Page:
Legends and Legacies
‘He bears a deep responsibility towards his nation,’ Lee says of Lin. ‘It started 35 years ago with Cloud Gate’s slogan: “A company which can serve the society.” It’s the reason I’ve worked for him for such a long time. He’s a guy who doesn’t care about himself. You feel like you want to take care of him, but he doesn’t want that. We’ve gone through so many difficult times. You see him crying, depressed, so disappointed. He works hard because he wants so much for others. When he was younger he made his voice loud because he wanted to be heard. Now that he is older he thinks the only way to make society peaceful is to calm people, not to shout loudly. It’s still the same concern, only in a different way.’
‘My work is a reaction to the crazy society of Taiwan,’ says Lin. ‘I don’t want it to imitate that craziness.’ In truth, Cloud Gate’s productions function like a balm for troubled modern souls everywhere. Providing people with a source of stress-relieving beauty seems to be an inherent part of the company’s mission. ‘In the early days we went out into the villages and danced on small, rough stages,’ Lin recalls. ‘Nowadays we’re touring so much, but we still have free, outdoor performances every year in four cities. It’s a big deal. They attract 60 thousand people per show. 30 thousand, even when it rains. It’s a beautiful scene with all the yellow raincoats spread out. They will sit in the water for two hours. Sometimes we have to stop and say, “Go home! We do it tomorrow instead.” They say, “No!” So when the storm comes up we stop the show, mop the floor and then we continue.
Under Lin’s vigilant guidance Cloud Gate has developed in three directions: as one main company that has garnered plaudits internationally; a junior company that mainly performs in schools and local communities; and a school the ethos of which has reached thousands of Taiwanese of all ages. Lee says that Lin’s ultimate goal is to establish 200 dance schools throughout the country. This, she believes, is more important than being able to train more Cloud Gate dancers. Lin agrees. ‘In the schools we try to teach people to be friends with their bodies, and to respect others’ bodies. I think that’s going to be the legacy of Cloud Gate, so I can do something that is lasting.’
This generosity of spirit has helped turn the company, and Lin himself, into a national treasure. It’s a reason, too, for the intense media attention and strong public support just a few months ago when a nocturnal fire on the Chinese New Year devastated the company headquarters in Taipei. Costumes, sets and archives but, thankfully, no lives were lost. ‘The second day after the fire, the first day after the New Year, rehearsals went on as scheduled,’ Lin reports. ‘Yes, the costumes burnt, so we started making new ones. Everything moved fast, as if nothing happened. Now I think I took all that trauma in my body. It might be the material for a new work. I should say that in three years I will choreograph a piece called Firebird.’ He is joking, but humour is doubtless the flipside of untold distress. And yet this lamentable incendiary incident has a phoenix-like positive side: an increased percentage of government money has been pledged to Cloud Gate, coinciding with the huge amount of donations sent in by ordinary citizens. Furthermore, these unexpected funds can be applied to the construction of a complex of buildings that will enable Cloud Gate to continue to implement its programme of artistic and educational activities with a greater degree of resources and security.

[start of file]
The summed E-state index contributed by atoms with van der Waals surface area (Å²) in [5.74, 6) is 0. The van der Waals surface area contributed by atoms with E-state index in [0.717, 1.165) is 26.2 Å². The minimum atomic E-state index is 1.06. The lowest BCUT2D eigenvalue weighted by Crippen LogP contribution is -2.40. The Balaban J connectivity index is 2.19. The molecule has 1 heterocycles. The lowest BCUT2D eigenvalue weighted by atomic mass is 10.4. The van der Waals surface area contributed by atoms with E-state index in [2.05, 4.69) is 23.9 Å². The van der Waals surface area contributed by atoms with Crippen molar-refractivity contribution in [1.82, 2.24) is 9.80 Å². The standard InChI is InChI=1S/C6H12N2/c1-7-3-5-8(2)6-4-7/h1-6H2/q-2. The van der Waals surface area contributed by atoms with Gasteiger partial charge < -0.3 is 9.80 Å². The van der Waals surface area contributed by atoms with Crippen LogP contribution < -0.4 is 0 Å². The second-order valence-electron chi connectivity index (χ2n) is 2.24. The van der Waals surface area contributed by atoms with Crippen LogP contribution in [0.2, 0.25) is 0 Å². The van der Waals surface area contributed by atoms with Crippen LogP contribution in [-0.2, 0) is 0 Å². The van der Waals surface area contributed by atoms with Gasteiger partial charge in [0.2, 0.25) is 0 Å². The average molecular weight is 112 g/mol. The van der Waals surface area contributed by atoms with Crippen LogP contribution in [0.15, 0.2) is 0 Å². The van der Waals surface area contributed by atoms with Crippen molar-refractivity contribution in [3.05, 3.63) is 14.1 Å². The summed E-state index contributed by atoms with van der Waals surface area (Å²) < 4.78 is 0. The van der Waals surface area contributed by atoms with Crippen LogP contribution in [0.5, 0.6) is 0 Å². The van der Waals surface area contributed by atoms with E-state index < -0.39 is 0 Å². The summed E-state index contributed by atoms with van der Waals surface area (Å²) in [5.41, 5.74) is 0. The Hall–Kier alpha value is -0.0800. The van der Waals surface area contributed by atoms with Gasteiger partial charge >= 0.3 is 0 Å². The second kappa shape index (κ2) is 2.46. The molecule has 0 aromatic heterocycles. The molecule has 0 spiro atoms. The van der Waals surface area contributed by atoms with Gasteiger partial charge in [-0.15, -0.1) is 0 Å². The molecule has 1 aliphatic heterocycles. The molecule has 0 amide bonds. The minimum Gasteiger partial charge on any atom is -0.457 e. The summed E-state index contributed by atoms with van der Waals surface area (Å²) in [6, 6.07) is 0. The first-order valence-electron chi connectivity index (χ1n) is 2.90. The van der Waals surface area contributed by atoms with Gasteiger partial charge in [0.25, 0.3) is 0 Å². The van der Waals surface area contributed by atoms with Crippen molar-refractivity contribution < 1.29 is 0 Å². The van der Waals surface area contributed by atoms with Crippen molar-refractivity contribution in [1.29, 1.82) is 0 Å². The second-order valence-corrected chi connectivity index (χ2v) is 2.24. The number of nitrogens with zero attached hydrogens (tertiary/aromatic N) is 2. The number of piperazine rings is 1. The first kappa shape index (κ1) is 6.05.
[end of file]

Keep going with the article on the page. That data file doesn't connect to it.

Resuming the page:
‘Dance is life itself,’ Lin has said. Based upon his history with Cloud Gate, you believe him.
It’s a history that keeps evolving. ‘In recent years we revived some gigantic, full-length works that are adaptations from classical literature,’ Lin says, ‘with elaborate sets and things like that. We revived them and closed them down, one after another.’ Why? ‘Because the dancers are so wonderful, and I’m getting old, and we’d like to climb a few more mountains together. So we’re not going to let those things drag us back.’
Moon Water was a significant step in the company’s aesthetic development. After unveiling this masterpiece in 1998, Lin says, ‘we no longer needed to serve a story or a message. We were free of the past. It’s been a long process of rediscovery. Now I just concentrate on the bodies, and the dancers just do whatever they can. That’s what happens onstage. We make something out of nothing. Basically I’m having a long love affair with my dancers and the whole company. That’s my world. It’s their fire that keeps me going. And my creations are how I feed them, and how we challenge each other. And how they feed me back. After 35 years we take pride in the sense that we didn’t betray the commitment we had when we started, which is to serve the people.’